Madison city officials held a community meeting Thursday stressing the importance of safety and implementing precautionary measures ahead of the annual Mifflin Street Block Party this Saturday.
Led by District 4 Alder Michael Verveer, the meeting attracted spectators of all ages, including landlords, residents, college students and neighbors. Members from the fire department and police academy as well as university representatives and inspection officers emphasized the importance of implementing safety precautions to prevent injuries and property damage.
The Mifflin Street Block Party, held annually on the last weekend of April, has a long history of assaults, collapses and property damage. In 2022, two people were hospitalized after a porch collapsed during the Mifflin Street Block Party. Preventing future collapses is a top priority, according to Madison Police Department (MPD) Captain Mike Hanson.
“[The buildings on Mifflin Street] are old buildings, and we don’t ever want to see that again,” Hanson said. “We’re trying to take as many safety measures and precautions [as possible], then communicate with the students.”
In previous years, porch collapses occurred while they were packed shoulder to shoulder with students. Inspection teams have limited ability to test the foundation of porches, so residents must be aware of their homes’ structural limitations, according to MPD officer Jane Preston.
“You are not only responsible for yourself, but also for your residence,” said Preston. “Nobody the residents don’t know can enter, and in the case they do and get caught, we can write them up for trespassing.”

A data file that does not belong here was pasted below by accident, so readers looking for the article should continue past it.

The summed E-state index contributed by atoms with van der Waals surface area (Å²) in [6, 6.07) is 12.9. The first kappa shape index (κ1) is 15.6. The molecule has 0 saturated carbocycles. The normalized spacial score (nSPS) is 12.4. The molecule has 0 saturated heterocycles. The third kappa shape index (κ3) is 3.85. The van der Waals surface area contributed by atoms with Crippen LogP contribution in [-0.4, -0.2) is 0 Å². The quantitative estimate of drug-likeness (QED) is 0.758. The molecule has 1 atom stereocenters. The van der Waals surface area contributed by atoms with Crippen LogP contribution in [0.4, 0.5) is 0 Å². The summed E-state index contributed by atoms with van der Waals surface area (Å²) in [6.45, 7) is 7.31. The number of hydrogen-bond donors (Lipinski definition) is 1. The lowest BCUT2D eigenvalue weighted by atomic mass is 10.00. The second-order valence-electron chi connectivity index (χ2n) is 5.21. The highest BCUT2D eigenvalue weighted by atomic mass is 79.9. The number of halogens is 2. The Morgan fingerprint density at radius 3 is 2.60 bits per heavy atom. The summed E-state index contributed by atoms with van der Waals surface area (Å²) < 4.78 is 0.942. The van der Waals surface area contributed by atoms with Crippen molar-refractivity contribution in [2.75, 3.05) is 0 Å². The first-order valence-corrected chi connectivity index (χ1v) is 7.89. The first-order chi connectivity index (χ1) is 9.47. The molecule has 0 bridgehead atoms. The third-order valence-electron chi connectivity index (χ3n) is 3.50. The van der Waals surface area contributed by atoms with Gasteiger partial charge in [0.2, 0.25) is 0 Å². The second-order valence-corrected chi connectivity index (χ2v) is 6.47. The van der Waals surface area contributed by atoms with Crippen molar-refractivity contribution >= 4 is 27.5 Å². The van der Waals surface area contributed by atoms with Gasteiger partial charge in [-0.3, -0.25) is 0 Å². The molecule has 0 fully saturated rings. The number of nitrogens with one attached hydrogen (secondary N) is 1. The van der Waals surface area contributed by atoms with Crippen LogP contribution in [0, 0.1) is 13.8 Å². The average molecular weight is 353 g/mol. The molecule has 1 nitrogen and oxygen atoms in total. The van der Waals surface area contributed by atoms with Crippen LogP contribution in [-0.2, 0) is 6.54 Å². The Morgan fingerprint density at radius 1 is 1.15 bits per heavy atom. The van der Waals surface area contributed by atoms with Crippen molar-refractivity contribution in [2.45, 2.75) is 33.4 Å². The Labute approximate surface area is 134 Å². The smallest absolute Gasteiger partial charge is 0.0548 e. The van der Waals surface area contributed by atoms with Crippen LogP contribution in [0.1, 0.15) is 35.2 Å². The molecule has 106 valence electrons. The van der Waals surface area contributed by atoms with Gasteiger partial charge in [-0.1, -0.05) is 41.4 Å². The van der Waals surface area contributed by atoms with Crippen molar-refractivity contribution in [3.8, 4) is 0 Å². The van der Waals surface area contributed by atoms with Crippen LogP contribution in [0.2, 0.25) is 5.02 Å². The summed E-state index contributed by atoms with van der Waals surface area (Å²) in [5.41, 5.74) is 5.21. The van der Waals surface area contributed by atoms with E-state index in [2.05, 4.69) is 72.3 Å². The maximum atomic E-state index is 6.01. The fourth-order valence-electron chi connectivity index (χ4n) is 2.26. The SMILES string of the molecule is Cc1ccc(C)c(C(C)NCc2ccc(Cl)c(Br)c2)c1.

Speaking on behalf of the University of Wisconsin-Madison, Assistant Dean of Students Tonya Schmidt said in order to get to porches in many of these houses, you have to go through bedrooms and personal spaces.
“If you have anything of value in your houses and you are planning a party, put them in someone’s car and drive it very far away,” Schmidt said.
Police officers and firefighters will be making regular rounds looking for large crowds on porches, as smaller porches are structurally built to hold around three people, said Hanson.
Law enforcement teams will be traveling for Mifflin alone and will be present to catch students for underage alcohol possession and open bottle charges, according to Hanson. The drone team will also use new technology for alerts about densely populated areas to send squads.
In previous years, attendees reported widespread sexual assaults, drawing increased scrutiny.
This year, overdose treatments such as Narcan will be available at every campus residence hall, and students who seek medical attention for alcohol poisoning will not face disciplinary action, Schmidt said.
“In correspondence with UWPD and MPD, you will receive no disciplinary actions for people who need medical attention because they have had too much alcohol, in the case you are saving your friend or someone at your party's life,” Schmidt said.
The police department will also carry doses of Narcan for immediate assistance, according to Preston.
Going forward, Hanson said he will continue to implement safety precautions to prevent the injuries he’s seen during his 22 years on the force.
“We will give this the hardest study that we have ever seen to make 2024 different, better and safer,” Hanson said.